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COLLECTION Identifier: MS Am 2127

Howe, Richards, and Robinson family papers


Correspondence and compositions by American author and suffragist Julia Ward Howe, by American author Laura Elizabeth Howe Richards, and by American poet Edwin Arlington Robinson.


  • Creation: 1869-1961

Language of Materials

Collection materials are in English.

Conditions Governing Access

Collection was restricted until the restriction was removed by Mrs. Eliot T. Putnam (Laura Elizabeth Putnam, née Wiggins, 1914-2002) in June 2001.

Conditions Governing Access

There are no restrictions on physical access to this material. Collection is open for research.


.5 linear feet (1 box and 2 volumes)

Collection documents all three families and Gardiner, Maine. Includes correspondence, compositions, photograph, and notebooks of verse.

Biographical / Historical

Julia Ward Howe was the author of the Battle Hymn of the Republic and other works and a women's suffrage and club leader and lecturer; her daughter was author Laura Elizabeth Howe Richards, and her granddaughter was Rosalind Richards. Edwin Arlington Robinson was an American poet and acquaintance of the Howe/Richards family.


Arranged alphabetically by author.

Physical Location


Immediate Source of Acquisition

62M-313 - 62M-328. Gift of Miss Rosalind Richards of Gardner, Maine; received: 1963.

Howe family. Howe, Richards, and Robinson family papers, 1869-1961: Guide.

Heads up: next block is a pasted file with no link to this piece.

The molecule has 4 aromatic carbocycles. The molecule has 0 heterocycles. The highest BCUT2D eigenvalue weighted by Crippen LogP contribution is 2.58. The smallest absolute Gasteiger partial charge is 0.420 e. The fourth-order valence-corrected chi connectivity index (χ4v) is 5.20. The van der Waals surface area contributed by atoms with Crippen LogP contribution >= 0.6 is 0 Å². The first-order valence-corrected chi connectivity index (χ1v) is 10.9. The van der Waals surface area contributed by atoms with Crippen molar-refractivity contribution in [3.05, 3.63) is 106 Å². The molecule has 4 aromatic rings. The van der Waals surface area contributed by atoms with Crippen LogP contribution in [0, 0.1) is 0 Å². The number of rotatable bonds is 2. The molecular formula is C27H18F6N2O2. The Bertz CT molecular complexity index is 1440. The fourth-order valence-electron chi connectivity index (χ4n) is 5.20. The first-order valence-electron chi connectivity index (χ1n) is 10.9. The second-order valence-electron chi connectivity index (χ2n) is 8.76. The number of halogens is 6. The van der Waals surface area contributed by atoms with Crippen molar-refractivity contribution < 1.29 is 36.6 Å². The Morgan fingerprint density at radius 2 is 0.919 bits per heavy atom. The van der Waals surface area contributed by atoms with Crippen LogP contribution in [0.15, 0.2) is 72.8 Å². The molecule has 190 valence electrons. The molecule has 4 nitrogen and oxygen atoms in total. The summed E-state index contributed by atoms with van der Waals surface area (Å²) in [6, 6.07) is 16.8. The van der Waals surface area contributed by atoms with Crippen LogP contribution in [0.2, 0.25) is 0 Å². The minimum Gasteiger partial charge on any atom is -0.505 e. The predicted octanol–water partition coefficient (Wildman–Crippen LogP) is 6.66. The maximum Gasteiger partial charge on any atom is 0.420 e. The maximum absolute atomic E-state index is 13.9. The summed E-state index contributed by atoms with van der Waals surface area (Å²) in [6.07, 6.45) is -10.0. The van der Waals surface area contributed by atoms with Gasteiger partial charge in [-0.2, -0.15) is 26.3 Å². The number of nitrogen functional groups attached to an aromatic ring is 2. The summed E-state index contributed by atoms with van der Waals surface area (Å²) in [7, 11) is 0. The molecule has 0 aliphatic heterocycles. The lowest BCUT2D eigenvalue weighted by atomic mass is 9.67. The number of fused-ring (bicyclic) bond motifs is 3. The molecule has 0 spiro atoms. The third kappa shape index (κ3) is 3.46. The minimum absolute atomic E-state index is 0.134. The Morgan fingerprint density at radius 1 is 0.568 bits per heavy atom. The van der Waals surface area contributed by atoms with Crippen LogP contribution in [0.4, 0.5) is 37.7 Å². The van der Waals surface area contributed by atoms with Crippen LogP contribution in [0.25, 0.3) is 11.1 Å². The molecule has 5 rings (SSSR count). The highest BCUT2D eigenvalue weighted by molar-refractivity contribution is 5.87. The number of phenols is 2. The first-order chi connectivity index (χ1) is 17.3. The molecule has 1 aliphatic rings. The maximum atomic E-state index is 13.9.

Houghton Library, Harvard College Library
Language of description

Repository Details

Part of the Houghton Library Repository

Houghton Library is Harvard College's principal repository for rare books and manuscripts, archives, and more. Houghton Library's collections represent the scope of human experience from ancient Egypt to twenty-first century Cambridge. With strengths primarily in North American and European history, literature, and culture, collections range in media from printed books and handwritten manuscripts to maps, drawings and paintings, prints, posters, photographs, film and audio recordings, and digital media, as well as costumes, theater props, and a wide range of other objects. Houghton Library has historically focused on collecting the written record of European and Eurocentric North American culture, yet it holds a large and diverse number of primary sources valuable for research on the languages, culture and history of indigenous peoples of the Americas, Africa, Asia and Oceania.

Houghton Library’s Reading Room is free and open to all who wish to use the library’s collections.

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